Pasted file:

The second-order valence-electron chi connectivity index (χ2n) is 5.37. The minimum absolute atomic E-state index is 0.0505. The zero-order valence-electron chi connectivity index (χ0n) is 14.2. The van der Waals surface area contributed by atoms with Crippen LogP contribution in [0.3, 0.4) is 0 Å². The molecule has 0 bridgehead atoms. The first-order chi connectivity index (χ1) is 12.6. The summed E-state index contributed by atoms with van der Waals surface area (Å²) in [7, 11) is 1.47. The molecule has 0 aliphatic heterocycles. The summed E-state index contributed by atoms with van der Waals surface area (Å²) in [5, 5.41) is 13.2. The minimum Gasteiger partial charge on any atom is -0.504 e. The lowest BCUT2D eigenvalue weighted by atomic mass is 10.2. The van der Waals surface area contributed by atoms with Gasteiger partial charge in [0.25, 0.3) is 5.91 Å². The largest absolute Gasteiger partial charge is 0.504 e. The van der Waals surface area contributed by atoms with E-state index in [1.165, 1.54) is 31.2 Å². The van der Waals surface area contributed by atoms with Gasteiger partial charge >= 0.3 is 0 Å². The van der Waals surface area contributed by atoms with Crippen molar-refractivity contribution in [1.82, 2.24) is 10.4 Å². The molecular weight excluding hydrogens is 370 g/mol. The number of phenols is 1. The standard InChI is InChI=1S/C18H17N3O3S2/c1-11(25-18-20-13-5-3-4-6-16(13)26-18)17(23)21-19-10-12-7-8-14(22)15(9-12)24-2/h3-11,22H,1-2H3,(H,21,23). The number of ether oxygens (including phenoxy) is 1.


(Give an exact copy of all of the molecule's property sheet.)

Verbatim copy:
The second-order valence-electron chi connectivity index (χ2n) is 5.37. The minimum absolute atomic E-state index is 0.0505. The zero-order valence-electron chi connectivity index (χ0n) is 14.2. The van der Waals surface area contributed by atoms with Crippen LogP contribution in [0.3, 0.4) is 0 Å². The molecule has 0 bridgehead atoms. The first-order chi connectivity index (χ1) is 12.6. The summed E-state index contributed by atoms with van der Waals surface area (Å²) in [7, 11) is 1.47. The molecule has 0 aliphatic heterocycles. The summed E-state index contributed by atoms with van der Waals surface area (Å²) in [5, 5.41) is 13.2. The minimum Gasteiger partial charge on any atom is -0.504 e. The lowest BCUT2D eigenvalue weighted by atomic mass is 10.2. The van der Waals surface area contributed by atoms with Gasteiger partial charge in [0.25, 0.3) is 5.91 Å². The largest absolute Gasteiger partial charge is 0.504 e. The van der Waals surface area contributed by atoms with E-state index in [1.165, 1.54) is 31.2 Å². The van der Waals surface area contributed by atoms with Gasteiger partial charge >= 0.3 is 0 Å². The van der Waals surface area contributed by atoms with Crippen molar-refractivity contribution in [1.82, 2.24) is 10.4 Å². The molecular weight excluding hydrogens is 370 g/mol. The number of phenols is 1. The standard InChI is InChI=1S/C18H17N3O3S2/c1-11(25-18-20-13-5-3-4-6-16(13)26-18)17(23)21-19-10-12-7-8-14(22)15(9-12)24-2/h3-11,22H,1-2H3,(H,21,23). The number of ether oxygens (including phenoxy) is 1.